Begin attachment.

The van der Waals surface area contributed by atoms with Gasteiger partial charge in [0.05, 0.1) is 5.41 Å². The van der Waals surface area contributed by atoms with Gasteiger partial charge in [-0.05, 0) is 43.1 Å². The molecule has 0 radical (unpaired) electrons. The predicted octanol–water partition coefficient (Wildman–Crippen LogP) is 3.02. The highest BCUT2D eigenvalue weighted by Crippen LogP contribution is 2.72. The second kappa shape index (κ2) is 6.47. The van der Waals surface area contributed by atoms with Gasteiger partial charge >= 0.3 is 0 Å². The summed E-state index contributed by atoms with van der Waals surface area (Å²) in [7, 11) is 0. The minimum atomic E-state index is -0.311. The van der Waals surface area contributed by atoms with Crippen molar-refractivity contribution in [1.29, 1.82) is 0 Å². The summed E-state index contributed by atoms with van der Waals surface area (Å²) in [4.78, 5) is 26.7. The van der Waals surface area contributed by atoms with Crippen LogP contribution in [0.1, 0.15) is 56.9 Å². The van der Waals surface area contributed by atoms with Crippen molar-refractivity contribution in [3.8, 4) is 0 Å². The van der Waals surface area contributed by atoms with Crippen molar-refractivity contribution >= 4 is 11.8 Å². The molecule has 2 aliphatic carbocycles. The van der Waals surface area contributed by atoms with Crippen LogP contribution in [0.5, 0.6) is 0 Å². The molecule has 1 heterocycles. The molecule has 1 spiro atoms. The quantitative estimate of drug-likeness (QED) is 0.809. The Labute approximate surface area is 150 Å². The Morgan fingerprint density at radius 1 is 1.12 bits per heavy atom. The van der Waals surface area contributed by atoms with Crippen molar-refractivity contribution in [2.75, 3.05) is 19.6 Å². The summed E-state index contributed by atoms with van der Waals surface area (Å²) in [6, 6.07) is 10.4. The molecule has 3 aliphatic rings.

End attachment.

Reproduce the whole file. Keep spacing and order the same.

The van der Waals surface area contributed by atoms with Gasteiger partial charge in [0.05, 0.1) is 5.41 Å². The van der Waals surface area contributed by atoms with Gasteiger partial charge in [-0.05, 0) is 43.1 Å². The molecule has 0 radical (unpaired) electrons. The predicted octanol–water partition coefficient (Wildman–Crippen LogP) is 3.02. The highest BCUT2D eigenvalue weighted by Crippen LogP contribution is 2.72. The second kappa shape index (κ2) is 6.47. The van der Waals surface area contributed by atoms with Gasteiger partial charge >= 0.3 is 0 Å². The summed E-state index contributed by atoms with van der Waals surface area (Å²) in [7, 11) is 0. The minimum atomic E-state index is -0.311. The van der Waals surface area contributed by atoms with Crippen molar-refractivity contribution in [1.29, 1.82) is 0 Å². The summed E-state index contributed by atoms with van der Waals surface area (Å²) in [4.78, 5) is 26.7. The van der Waals surface area contributed by atoms with Crippen LogP contribution in [0.1, 0.15) is 56.9 Å². The van der Waals surface area contributed by atoms with Crippen molar-refractivity contribution in [3.8, 4) is 0 Å². The van der Waals surface area contributed by atoms with Crippen molar-refractivity contribution >= 4 is 11.8 Å². The molecule has 2 aliphatic carbocycles. The van der Waals surface area contributed by atoms with Crippen LogP contribution in [0.5, 0.6) is 0 Å². The molecule has 1 heterocycles. The molecule has 1 spiro atoms. The quantitative estimate of drug-likeness (QED) is 0.809. The Labute approximate surface area is 150 Å². The Morgan fingerprint density at radius 1 is 1.12 bits per heavy atom. The van der Waals surface area contributed by atoms with Crippen molar-refractivity contribution in [2.75, 3.05) is 19.6 Å². The summed E-state index contributed by atoms with van der Waals surface area (Å²) in [6, 6.07) is 10.4. The molecule has 3 aliphatic rings.